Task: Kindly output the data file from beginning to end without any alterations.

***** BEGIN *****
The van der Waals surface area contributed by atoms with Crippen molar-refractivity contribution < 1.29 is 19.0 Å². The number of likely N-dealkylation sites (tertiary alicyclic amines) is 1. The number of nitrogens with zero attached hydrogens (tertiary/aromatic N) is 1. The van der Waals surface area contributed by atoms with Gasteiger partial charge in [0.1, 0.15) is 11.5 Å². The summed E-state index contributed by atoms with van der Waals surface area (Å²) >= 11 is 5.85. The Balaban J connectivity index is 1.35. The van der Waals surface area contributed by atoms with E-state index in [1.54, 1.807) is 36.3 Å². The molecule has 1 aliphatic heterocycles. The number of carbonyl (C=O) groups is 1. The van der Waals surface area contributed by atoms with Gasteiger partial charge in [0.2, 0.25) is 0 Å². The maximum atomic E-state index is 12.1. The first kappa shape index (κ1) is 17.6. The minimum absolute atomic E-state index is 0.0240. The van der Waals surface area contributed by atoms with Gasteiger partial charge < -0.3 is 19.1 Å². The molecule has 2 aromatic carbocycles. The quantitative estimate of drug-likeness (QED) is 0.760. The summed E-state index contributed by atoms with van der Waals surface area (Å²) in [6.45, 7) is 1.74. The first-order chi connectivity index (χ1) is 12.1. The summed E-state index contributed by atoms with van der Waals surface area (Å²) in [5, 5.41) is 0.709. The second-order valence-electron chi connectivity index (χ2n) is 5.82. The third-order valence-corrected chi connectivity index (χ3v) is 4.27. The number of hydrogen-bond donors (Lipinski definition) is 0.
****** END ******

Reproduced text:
The van der Waals surface area contributed by atoms with Crippen molar-refractivity contribution < 1.29 is 19.0 Å². The number of likely N-dealkylation sites (tertiary alicyclic amines) is 1. The number of nitrogens with zero attached hydrogens (tertiary/aromatic N) is 1. The van der Waals surface area contributed by atoms with Gasteiger partial charge in [0.1, 0.15) is 11.5 Å². The summed E-state index contributed by atoms with van der Waals surface area (Å²) >= 11 is 5.85. The Balaban J connectivity index is 1.35. The van der Waals surface area contributed by atoms with E-state index in [1.54, 1.807) is 36.3 Å². The molecule has 1 aliphatic heterocycles. The number of carbonyl (C=O) groups is 1. The van der Waals surface area contributed by atoms with Gasteiger partial charge in [0.2, 0.25) is 0 Å². The maximum atomic E-state index is 12.1. The first kappa shape index (κ1) is 17.6. The minimum absolute atomic E-state index is 0.0240. The van der Waals surface area contributed by atoms with Gasteiger partial charge < -0.3 is 19.1 Å². The molecule has 2 aromatic carbocycles. The quantitative estimate of drug-likeness (QED) is 0.760. The summed E-state index contributed by atoms with van der Waals surface area (Å²) in [6.45, 7) is 1.74. The first-order chi connectivity index (χ1) is 12.1. The summed E-state index contributed by atoms with van der Waals surface area (Å²) in [5, 5.41) is 0.709. The second-order valence-electron chi connectivity index (χ2n) is 5.82. The third-order valence-corrected chi connectivity index (χ3v) is 4.27. The number of hydrogen-bond donors (Lipinski definition) is 0.